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1  Discussions / General Discussions / Re: am thinking of getting this PC, for both gaming and developing on: 2014-12-10 06:46:50
@Catharsis -- Thanks for the plans you put together at PartPicker. My friend who is helping out with the purchase has some good reasoning about how much computing power is needed for the tasks that I have in front of me. But I also like the fact that with building one's own there are definite benefits, such as knowing you what you will end up in terms of the supporting gear, and not leave the choice of mobo, power supply, etc., in the hands of companies that seem mostly interested in maximizing their short term profit over selling high-quality products. Fine points, like having matched RAM, are easier to accomplish when building one's own.

I'm going to hit the reviews concentrating more on the supporting gear this time, and try putting something together that is solid, but looking forward to eventually getting the desired CPU and GPU, and see if I can bring this into budget. The lack of specs on the first computer I referenced, it could be a bit dicy planning on upgrading CPU & GPU sometime in the future when the other components could be weak.

@Catharsis, can you send me a link to the graphics Kickstarter project you mentioned? That sounded interesting, and I'd like to send it out via Facebook, etc., to various people I know who might be interested in checking it out.

@Riven -- The funds have to be spent on upgrading.
2  Discussions / General Discussions / Re: am thinking of getting this PC, for both gaming and developing on: 2014-12-09 21:26:15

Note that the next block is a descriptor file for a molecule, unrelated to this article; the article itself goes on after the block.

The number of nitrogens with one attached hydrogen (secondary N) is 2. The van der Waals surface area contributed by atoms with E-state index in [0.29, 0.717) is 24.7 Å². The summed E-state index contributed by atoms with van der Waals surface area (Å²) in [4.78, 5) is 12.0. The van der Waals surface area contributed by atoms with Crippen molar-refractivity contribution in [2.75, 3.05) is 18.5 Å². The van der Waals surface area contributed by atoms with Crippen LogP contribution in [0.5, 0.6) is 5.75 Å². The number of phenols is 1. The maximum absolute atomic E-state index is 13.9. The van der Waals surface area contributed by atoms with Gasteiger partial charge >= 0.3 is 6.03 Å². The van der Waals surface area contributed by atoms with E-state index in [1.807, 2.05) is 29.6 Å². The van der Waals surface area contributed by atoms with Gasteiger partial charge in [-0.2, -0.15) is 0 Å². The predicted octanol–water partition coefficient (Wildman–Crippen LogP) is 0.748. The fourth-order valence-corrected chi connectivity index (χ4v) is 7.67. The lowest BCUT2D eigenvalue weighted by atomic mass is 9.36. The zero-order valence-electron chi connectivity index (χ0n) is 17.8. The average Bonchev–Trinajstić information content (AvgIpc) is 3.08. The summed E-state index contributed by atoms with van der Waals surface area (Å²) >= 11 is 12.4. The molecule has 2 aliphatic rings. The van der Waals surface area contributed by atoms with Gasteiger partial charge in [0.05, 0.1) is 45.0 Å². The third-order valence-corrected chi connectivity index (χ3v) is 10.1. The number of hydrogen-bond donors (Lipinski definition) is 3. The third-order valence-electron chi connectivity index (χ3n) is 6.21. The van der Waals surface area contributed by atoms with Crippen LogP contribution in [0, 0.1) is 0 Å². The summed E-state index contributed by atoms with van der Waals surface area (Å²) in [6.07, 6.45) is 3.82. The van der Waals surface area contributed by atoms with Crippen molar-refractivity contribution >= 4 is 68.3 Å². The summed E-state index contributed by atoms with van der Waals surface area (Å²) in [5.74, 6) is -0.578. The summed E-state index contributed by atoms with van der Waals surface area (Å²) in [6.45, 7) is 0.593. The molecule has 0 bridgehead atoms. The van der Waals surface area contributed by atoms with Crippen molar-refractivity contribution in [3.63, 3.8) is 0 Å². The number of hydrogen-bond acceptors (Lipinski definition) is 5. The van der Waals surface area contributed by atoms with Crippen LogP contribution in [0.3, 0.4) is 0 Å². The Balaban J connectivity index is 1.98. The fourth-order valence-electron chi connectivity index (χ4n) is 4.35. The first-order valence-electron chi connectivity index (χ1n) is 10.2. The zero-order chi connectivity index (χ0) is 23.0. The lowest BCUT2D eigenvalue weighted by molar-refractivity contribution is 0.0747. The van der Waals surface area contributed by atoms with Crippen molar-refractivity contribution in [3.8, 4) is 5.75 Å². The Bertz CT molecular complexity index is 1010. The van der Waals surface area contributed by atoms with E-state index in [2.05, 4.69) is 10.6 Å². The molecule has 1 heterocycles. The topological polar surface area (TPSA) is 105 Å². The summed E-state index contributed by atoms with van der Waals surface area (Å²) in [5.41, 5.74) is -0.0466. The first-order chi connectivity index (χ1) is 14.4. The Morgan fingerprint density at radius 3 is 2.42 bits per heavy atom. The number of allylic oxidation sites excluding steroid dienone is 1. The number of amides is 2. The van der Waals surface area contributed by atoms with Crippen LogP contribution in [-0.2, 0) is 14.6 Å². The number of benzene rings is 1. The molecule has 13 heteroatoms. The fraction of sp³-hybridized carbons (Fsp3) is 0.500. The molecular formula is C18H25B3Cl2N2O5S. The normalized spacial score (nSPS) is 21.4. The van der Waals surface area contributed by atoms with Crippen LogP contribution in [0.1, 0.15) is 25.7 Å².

@Catharsis - Yes, am interested. I sent a PM.

Here's a question.

Suppose we start with the purchase of the computer I listed earlier, and add another 4MB RAM for 8 total (16 possible):

CyberpowerPC Gamer Ultra 2203 Desktop PC AMD FX-Series FX-6300 (3.50GHz) 4GB DDR3 500GB HDD Windows 8.1 64-bit

How do I find out if it is possible to upgrade the graphics card to the recommended GT750Ti? (I'm thinking this should be no problem.)

How do I find out if it is possible to upgrade the CPU to the recommended  FX 8320 CPU (3.2ghz 8 core)? (I know much less about how interchangeable CPU's might be.)

I'm tempted to try and build, but I think my "angel" may be more comfortable with going with the existing pre-built unit.
3  Discussions / General Discussions / Re: am thinking of getting this PC, for both gaming and developing on: 2014-12-09 05:40:22
I went through similar hand-wringing last year and didn't pull the trigger on anything. Riven gave some advice on going through a friend (checked, none are upgrading at the moment) or CraigsList (I think he said eBay, actually).

I am going to give that idea another go. It is scary buying from strangers not in an actual business. I don't like the idea of dealing with illegal software copies (often the case). But at least, with the research and advice, I'm starting to get a better idea of what sort of cpu and graphics capabilities...

4  Discussions / General Discussions / Re: am thinking of getting this PC, for both gaming and developing on: 2014-12-09 05:22:39
I currently dual boot my PC: XP and Ubuntu. I assume I will go that route again, but with a newer Windows OS.

I'm looking at kits from Google, TigerDirect and NewEgg. It is a little overwhelming!

I have an external HD that could serve in a pinch? I do NOT want to cannibalize the existing system, as there is software that will probably have to continue to be run from the old system, at least for a few months.